There was a remarkable transformation in Degout’s voice as he launched into the Fauré’s cycle, Mirages. From his stolid resolve in the Schubert emerged a hint of air in the voice producing a languid and finely grained sound that mitigated Brimont’s rather lush imagery. Rapid-fire shape shifting marked Fauré’s setting of Grandmougin’s Poéme d’un jour in which a man meets the love of his life, is rejected and bids farewell, all in three short, neatly delineated songs.

Baritone Stéphane Degout and pianist Cédric Tiberghien. Photo JB Millot.

Debussy and Ravel were another matter altogether. Debussy treated poetry, to point Chansons de France with text by Charles d’Orleans, as little more than spoken word while creating moody and cascading undercurrents. Ravel, fond of sourcing material from other cultures, wrote two arrangements for Jewish melodies, Kaddisch a solemn prayer and L’énigne éternelle, a seemingly light-hearted song that offers a foundational spiritual message, both from anonymous sources. Degout’s interpretative prowess and his superb diction created vivid sound pictures in the Debussy as Tiberghien displayed his own deep identification with the music and superb technique. Degout provided nuanced and culturally sensitive readings in Aramaic and Yiddish respectively to the Ravel while Tiberghien captured their spiritual intentions and flavor.

Baritone Stéphane Degout singing Vier Gesänge by Alban Berg accompanied by pianist Cédric Tiberghienin at the Park Avenue Armory's Board of Officers Room. Photo by Alexander Sargent, courtesy of Park Avenue Armory.

Until Berg appeared in Degout’s recital German lied and French art songs shared a certain penchant for self-absorption. This mainstay of the Second Viennese School awakened new expressionistic possibilities, replacing reflection with anguished proclamation. The baritone captured Berg’s burgeoning abstraction in voice and in physical posture, tilting his body towards the piano as if to confront the instability of the ground beneath him and acknowledge the uncertainty of existence. In the process he offered hints of his triumphant Wozzeck at Théâtre du Capitole de Toulouse. Launching into Schlafen, Schlafen, with text by Christian Hobbel, the first of Berg’s Vier Gesänge, Degout vocalized to the concept of sleep as escape. Two additional “sleep” songs with text by Alfred Mombert, each more restive and resigned than restful, and lastly another Mombert text, Warm die Lüfte in which Degout harnessed its theatricality, romance and haunting paradox.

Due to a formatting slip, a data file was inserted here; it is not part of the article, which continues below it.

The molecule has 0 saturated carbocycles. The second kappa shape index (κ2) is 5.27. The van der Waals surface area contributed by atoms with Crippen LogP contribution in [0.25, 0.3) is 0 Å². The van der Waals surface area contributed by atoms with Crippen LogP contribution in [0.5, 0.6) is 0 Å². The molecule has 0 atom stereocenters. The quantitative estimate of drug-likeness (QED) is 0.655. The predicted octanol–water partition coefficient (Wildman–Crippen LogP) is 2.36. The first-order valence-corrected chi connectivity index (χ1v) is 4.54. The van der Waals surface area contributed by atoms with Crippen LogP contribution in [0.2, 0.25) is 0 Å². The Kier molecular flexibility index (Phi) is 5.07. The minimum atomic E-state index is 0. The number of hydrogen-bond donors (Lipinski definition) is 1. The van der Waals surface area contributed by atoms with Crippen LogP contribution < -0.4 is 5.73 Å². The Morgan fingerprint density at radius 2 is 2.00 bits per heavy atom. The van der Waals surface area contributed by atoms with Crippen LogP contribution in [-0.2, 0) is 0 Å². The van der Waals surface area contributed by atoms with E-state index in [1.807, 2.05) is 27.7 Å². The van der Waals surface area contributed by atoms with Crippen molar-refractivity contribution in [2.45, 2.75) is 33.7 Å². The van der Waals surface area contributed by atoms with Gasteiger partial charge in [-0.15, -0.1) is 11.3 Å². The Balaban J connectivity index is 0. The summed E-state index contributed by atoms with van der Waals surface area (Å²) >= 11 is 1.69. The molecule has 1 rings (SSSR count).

We want to hear more from Degout who was so at home in the Armory’s Board of Officer’s Room.

Coming up on the Recital Series is the compelling American soprano Julia Bullock, September 11 & 13. UK based mezzo-soprano, Kate Lindsey, who wowed audiences in the title role of Olga Neuwrith’s Orlando at the Vienna State Opera (reviewed here in April, 2020) follows on October 16 & 17. Jonas Kaufmann comes to the Wade Thompson Drill Hall in the Armory commissioned Doppelgänger, a staged theatrical event/art installation based on Schubert’s Schwanengesang September 26 through 28. For ticket information: